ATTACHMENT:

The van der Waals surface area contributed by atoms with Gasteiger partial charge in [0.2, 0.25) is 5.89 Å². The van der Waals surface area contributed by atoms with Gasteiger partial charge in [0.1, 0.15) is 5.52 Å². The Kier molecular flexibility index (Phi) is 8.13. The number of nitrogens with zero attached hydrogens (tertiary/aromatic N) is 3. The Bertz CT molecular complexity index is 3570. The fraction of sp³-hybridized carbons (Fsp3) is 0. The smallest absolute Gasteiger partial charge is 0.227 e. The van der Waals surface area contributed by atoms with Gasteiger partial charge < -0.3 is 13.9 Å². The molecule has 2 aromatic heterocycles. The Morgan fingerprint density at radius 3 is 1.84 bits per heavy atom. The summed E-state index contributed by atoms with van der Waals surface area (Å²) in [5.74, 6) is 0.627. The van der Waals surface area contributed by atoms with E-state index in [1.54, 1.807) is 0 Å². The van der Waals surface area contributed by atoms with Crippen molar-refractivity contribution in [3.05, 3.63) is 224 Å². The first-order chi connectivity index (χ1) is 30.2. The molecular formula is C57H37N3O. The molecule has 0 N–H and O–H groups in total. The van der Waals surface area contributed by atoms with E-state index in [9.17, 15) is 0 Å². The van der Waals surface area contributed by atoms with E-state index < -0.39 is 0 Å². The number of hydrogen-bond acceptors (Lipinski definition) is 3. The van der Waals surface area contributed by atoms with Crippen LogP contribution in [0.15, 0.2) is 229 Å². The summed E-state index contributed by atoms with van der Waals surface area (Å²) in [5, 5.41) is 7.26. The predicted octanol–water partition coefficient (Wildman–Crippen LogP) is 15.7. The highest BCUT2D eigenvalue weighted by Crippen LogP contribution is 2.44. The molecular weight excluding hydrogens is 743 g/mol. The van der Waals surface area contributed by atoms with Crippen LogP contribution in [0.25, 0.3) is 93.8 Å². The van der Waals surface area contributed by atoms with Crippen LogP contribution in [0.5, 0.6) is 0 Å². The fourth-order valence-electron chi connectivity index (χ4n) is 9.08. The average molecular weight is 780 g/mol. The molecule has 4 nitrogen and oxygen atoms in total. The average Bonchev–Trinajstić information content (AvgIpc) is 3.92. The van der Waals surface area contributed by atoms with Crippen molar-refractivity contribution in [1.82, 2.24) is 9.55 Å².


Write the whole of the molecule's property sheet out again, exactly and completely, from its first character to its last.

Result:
The van der Waals surface area contributed by atoms with Gasteiger partial charge in [0.2, 0.25) is 5.89 Å². The van der Waals surface area contributed by atoms with Gasteiger partial charge in [0.1, 0.15) is 5.52 Å². The Kier molecular flexibility index (Phi) is 8.13. The number of nitrogens with zero attached hydrogens (tertiary/aromatic N) is 3. The Bertz CT molecular complexity index is 3570. The fraction of sp³-hybridized carbons (Fsp3) is 0. The smallest absolute Gasteiger partial charge is 0.227 e. The van der Waals surface area contributed by atoms with Gasteiger partial charge < -0.3 is 13.9 Å². The molecule has 2 aromatic heterocycles. The Morgan fingerprint density at radius 3 is 1.84 bits per heavy atom. The summed E-state index contributed by atoms with van der Waals surface area (Å²) in [5.74, 6) is 0.627. The van der Waals surface area contributed by atoms with E-state index in [1.54, 1.807) is 0 Å². The van der Waals surface area contributed by atoms with Crippen molar-refractivity contribution in [3.05, 3.63) is 224 Å². The first-order chi connectivity index (χ1) is 30.2. The molecular formula is C57H37N3O. The molecule has 0 N–H and O–H groups in total. The van der Waals surface area contributed by atoms with E-state index in [9.17, 15) is 0 Å². The van der Waals surface area contributed by atoms with E-state index < -0.39 is 0 Å². The number of hydrogen-bond acceptors (Lipinski definition) is 3. The van der Waals surface area contributed by atoms with Crippen LogP contribution in [0.15, 0.2) is 229 Å². The summed E-state index contributed by atoms with van der Waals surface area (Å²) in [5, 5.41) is 7.26. The predicted octanol–water partition coefficient (Wildman–Crippen LogP) is 15.7. The highest BCUT2D eigenvalue weighted by Crippen LogP contribution is 2.44. The molecular weight excluding hydrogens is 743 g/mol. The van der Waals surface area contributed by atoms with Crippen LogP contribution in [0.25, 0.3) is 93.8 Å². The van der Waals surface area contributed by atoms with Crippen LogP contribution in [0.5, 0.6) is 0 Å². The fourth-order valence-electron chi connectivity index (χ4n) is 9.08. The average molecular weight is 780 g/mol. The molecule has 4 nitrogen and oxygen atoms in total. The average Bonchev–Trinajstić information content (AvgIpc) is 3.92. The van der Waals surface area contributed by atoms with Crippen molar-refractivity contribution in [1.82, 2.24) is 9.55 Å².